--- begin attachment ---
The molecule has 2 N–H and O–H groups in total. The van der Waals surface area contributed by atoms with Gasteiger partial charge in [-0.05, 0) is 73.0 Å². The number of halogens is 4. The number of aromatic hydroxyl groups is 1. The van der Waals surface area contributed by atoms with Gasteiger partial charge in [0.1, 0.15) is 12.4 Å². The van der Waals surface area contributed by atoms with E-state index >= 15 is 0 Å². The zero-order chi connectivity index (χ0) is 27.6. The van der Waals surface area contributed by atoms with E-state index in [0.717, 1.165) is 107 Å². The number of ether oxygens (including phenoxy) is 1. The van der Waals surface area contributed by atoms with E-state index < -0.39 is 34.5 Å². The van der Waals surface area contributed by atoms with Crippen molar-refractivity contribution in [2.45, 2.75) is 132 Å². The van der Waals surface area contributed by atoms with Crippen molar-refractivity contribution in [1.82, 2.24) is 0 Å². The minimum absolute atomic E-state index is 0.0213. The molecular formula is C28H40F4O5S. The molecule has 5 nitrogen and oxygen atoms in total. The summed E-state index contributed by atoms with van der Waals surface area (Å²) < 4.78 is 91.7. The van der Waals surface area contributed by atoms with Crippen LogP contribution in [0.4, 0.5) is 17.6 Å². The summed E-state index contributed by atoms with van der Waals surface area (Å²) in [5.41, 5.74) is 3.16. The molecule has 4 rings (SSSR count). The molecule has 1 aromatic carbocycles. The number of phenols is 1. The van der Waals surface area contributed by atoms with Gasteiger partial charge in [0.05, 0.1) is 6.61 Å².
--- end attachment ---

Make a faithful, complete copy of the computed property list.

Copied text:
The molecule has 2 N–H and O–H groups in total. The van der Waals surface area contributed by atoms with Gasteiger partial charge in [-0.05, 0) is 73.0 Å². The number of halogens is 4. The number of aromatic hydroxyl groups is 1. The van der Waals surface area contributed by atoms with Gasteiger partial charge in [0.1, 0.15) is 12.4 Å². The van der Waals surface area contributed by atoms with E-state index >= 15 is 0 Å². The zero-order chi connectivity index (χ0) is 27.6. The van der Waals surface area contributed by atoms with E-state index in [0.717, 1.165) is 107 Å². The number of ether oxygens (including phenoxy) is 1. The van der Waals surface area contributed by atoms with E-state index < -0.39 is 34.5 Å². The van der Waals surface area contributed by atoms with Crippen molar-refractivity contribution in [2.45, 2.75) is 132 Å². The van der Waals surface area contributed by atoms with Crippen molar-refractivity contribution in [1.82, 2.24) is 0 Å². The minimum absolute atomic E-state index is 0.0213. The molecular formula is C28H40F4O5S. The molecule has 5 nitrogen and oxygen atoms in total. The summed E-state index contributed by atoms with van der Waals surface area (Å²) < 4.78 is 91.7. The van der Waals surface area contributed by atoms with Crippen LogP contribution in [0.4, 0.5) is 17.6 Å². The summed E-state index contributed by atoms with van der Waals surface area (Å²) in [5.41, 5.74) is 3.16. The molecule has 4 rings (SSSR count). The molecule has 1 aromatic carbocycles. The number of phenols is 1. The van der Waals surface area contributed by atoms with Gasteiger partial charge in [0.05, 0.1) is 6.61 Å².